The fish shop has closed.

The fish shop has closed.

The fish shop has closed!!!

I went to the fish shop, to buy some fish. But I couldn’t get any fish, because the fish shop has closed.

Black waves of depressed old-gittishness engulf me, as I stand outside the closed fish shop, reading the ‘thank you for your previous custom’ notice. This what Britain is like in the twenty-first century. Fear of terrorism. Crumbling transport infrastructure. Fish shops closing.

‘Shop’ is probably a grand term for it. It was a shack at the back of somebody’s house, where the fish shop lady used to sell her husband’s catch, plus other stuff she’d got from the markets. In season you could pick up pheasants or partridges for a couple of quid as well.

I should write to John Prescott. It’s all very well making a song and dance about rural post offices, but where the hell am I going to get hold of a sea bass now?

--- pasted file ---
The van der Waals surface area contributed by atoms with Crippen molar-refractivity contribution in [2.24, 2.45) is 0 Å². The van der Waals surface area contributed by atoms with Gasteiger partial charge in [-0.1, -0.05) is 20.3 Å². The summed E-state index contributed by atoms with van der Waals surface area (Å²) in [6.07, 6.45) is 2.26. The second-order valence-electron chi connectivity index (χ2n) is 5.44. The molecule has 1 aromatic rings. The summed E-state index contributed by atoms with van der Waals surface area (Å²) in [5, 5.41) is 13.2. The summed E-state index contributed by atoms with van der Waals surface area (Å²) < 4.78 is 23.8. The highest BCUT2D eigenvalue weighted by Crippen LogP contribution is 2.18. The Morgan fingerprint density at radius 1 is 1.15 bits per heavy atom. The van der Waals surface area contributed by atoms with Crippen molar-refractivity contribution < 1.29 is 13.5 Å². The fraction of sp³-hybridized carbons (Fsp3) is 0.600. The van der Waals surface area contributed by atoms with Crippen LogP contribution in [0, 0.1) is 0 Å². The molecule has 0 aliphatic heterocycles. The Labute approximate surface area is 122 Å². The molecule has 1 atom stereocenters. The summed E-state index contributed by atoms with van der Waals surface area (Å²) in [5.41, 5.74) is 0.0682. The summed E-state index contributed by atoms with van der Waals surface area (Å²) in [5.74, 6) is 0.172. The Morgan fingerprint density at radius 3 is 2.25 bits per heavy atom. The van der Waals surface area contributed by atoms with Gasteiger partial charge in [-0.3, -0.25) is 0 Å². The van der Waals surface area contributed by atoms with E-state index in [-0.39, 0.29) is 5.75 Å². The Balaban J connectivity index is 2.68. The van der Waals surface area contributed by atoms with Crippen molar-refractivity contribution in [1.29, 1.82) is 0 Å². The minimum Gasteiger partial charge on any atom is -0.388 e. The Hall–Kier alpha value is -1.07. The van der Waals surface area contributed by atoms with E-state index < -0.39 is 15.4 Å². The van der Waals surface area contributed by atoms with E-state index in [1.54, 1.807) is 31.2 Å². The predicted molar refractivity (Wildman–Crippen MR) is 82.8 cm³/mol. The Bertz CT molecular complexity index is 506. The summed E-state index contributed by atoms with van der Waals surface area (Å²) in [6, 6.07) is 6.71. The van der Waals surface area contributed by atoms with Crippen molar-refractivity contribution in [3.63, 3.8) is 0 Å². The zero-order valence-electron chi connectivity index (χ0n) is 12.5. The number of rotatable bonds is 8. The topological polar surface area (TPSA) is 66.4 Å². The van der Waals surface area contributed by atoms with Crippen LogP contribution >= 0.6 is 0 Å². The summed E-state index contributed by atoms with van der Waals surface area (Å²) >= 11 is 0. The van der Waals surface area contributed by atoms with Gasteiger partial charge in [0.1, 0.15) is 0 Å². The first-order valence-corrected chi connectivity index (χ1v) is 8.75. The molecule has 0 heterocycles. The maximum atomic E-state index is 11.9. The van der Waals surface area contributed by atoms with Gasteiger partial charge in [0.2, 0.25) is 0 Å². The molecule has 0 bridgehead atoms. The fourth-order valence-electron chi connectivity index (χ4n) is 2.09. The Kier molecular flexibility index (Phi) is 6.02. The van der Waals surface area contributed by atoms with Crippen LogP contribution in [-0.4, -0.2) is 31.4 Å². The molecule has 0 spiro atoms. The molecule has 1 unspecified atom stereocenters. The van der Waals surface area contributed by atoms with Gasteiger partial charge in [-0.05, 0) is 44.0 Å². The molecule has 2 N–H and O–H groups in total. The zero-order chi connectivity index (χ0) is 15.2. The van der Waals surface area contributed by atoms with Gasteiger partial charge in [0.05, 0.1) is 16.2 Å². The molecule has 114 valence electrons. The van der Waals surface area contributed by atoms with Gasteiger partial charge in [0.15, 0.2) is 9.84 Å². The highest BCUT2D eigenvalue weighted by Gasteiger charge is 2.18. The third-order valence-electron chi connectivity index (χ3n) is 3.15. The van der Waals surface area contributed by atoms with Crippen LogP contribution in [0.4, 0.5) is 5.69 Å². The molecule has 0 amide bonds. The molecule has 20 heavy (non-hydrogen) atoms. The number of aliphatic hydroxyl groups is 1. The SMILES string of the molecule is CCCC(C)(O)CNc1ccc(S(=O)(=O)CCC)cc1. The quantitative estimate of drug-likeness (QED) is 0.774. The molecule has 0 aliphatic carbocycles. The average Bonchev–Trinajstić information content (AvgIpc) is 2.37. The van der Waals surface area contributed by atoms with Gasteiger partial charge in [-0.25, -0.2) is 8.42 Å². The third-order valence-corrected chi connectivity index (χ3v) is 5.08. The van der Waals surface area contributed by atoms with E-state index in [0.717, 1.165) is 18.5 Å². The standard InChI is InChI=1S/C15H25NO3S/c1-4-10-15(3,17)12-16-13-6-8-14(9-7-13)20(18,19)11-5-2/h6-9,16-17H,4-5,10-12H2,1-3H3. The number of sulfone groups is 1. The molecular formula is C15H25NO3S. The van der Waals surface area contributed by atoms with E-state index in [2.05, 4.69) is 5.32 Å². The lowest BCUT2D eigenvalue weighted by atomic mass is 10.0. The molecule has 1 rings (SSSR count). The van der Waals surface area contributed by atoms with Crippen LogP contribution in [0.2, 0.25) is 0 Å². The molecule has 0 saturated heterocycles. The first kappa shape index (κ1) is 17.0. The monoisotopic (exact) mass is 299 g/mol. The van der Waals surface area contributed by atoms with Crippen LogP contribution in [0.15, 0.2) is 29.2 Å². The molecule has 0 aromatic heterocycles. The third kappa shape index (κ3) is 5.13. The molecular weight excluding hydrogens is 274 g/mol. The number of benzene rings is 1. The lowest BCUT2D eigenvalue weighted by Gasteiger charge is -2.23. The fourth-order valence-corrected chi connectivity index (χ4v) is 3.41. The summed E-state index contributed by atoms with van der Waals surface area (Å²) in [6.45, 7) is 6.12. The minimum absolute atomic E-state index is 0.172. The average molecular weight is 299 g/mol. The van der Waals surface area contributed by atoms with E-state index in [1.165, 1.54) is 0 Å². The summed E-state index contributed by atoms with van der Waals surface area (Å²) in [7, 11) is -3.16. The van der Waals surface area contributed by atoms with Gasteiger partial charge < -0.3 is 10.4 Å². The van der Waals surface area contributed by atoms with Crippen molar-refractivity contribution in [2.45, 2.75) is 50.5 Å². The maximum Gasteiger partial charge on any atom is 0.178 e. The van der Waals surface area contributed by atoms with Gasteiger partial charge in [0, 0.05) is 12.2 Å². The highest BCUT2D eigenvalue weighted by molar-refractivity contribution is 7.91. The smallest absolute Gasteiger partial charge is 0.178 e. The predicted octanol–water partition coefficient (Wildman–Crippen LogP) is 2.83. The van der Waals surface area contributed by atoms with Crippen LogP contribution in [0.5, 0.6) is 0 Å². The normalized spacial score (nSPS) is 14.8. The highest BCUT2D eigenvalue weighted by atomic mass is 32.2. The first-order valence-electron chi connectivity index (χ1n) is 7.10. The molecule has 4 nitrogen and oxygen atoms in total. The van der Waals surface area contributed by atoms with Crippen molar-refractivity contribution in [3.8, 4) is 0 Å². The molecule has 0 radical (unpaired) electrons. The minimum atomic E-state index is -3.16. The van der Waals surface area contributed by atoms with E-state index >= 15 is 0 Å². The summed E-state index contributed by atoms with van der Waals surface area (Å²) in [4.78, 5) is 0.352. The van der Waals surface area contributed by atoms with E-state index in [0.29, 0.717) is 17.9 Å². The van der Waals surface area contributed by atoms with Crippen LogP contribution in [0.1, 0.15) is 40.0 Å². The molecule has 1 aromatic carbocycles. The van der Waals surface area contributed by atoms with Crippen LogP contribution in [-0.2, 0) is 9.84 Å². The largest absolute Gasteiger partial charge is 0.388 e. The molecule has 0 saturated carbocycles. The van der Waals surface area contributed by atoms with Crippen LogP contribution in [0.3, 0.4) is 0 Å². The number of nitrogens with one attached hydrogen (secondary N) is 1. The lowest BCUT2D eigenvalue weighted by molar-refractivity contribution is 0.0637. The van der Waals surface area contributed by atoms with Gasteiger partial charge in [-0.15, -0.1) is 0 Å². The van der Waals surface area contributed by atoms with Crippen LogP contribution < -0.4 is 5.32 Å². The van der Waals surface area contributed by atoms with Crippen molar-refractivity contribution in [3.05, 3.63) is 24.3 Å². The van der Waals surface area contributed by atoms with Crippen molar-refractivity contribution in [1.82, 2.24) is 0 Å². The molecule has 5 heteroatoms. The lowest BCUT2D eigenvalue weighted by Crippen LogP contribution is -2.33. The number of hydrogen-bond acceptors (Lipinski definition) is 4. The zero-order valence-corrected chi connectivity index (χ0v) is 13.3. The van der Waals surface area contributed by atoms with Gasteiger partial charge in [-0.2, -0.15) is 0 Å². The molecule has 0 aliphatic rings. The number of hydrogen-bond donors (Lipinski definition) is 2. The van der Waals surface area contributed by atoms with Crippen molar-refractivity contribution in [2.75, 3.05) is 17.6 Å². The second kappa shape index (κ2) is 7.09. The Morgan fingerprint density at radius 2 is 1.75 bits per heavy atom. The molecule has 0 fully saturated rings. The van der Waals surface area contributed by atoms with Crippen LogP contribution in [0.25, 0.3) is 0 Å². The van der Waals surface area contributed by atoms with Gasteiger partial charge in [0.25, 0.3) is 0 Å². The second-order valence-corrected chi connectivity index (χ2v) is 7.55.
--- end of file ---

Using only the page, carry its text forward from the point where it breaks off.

I now wish I’d gone in there more often. But it does confirm the old commercial maxim that a business isn’t viable unless its trade has been the basis of at least one successful situation comedy.

They are still selling mussels from a hutch at the front, with an honesty box that looks suspiciously like an old ice-cream tub. I take a big bag and leave my two pounds fifty. I don’t even like mussels. But it seems appropriate.

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